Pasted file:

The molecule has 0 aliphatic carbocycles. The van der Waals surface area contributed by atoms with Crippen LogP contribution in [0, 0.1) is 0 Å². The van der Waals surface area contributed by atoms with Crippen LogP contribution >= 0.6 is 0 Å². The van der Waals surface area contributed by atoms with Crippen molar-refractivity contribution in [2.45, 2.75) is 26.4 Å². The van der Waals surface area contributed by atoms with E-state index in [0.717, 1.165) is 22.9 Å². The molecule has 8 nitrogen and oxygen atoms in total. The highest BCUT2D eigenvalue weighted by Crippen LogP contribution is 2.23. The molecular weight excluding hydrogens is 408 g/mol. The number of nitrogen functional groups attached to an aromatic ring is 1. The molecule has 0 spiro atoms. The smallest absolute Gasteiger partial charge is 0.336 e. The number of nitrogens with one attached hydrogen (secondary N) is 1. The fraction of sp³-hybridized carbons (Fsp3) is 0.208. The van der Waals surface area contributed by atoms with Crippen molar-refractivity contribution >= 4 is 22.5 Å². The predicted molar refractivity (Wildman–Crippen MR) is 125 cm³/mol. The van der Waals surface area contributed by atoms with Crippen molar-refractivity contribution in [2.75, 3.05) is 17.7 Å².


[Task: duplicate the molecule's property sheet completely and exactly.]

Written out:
The molecule has 0 aliphatic carbocycles. The van der Waals surface area contributed by atoms with Crippen LogP contribution in [0, 0.1) is 0 Å². The van der Waals surface area contributed by atoms with Crippen LogP contribution >= 0.6 is 0 Å². The van der Waals surface area contributed by atoms with Crippen molar-refractivity contribution in [2.45, 2.75) is 26.4 Å². The van der Waals surface area contributed by atoms with E-state index in [0.717, 1.165) is 22.9 Å². The molecule has 8 nitrogen and oxygen atoms in total. The highest BCUT2D eigenvalue weighted by Crippen LogP contribution is 2.23. The molecular weight excluding hydrogens is 408 g/mol. The number of nitrogen functional groups attached to an aromatic ring is 1. The molecule has 0 spiro atoms. The smallest absolute Gasteiger partial charge is 0.336 e. The number of nitrogens with one attached hydrogen (secondary N) is 1. The fraction of sp³-hybridized carbons (Fsp3) is 0.208. The van der Waals surface area contributed by atoms with Crippen molar-refractivity contribution >= 4 is 22.5 Å². The predicted molar refractivity (Wildman–Crippen MR) is 125 cm³/mol. The van der Waals surface area contributed by atoms with Crippen molar-refractivity contribution in [2.75, 3.05) is 17.7 Å².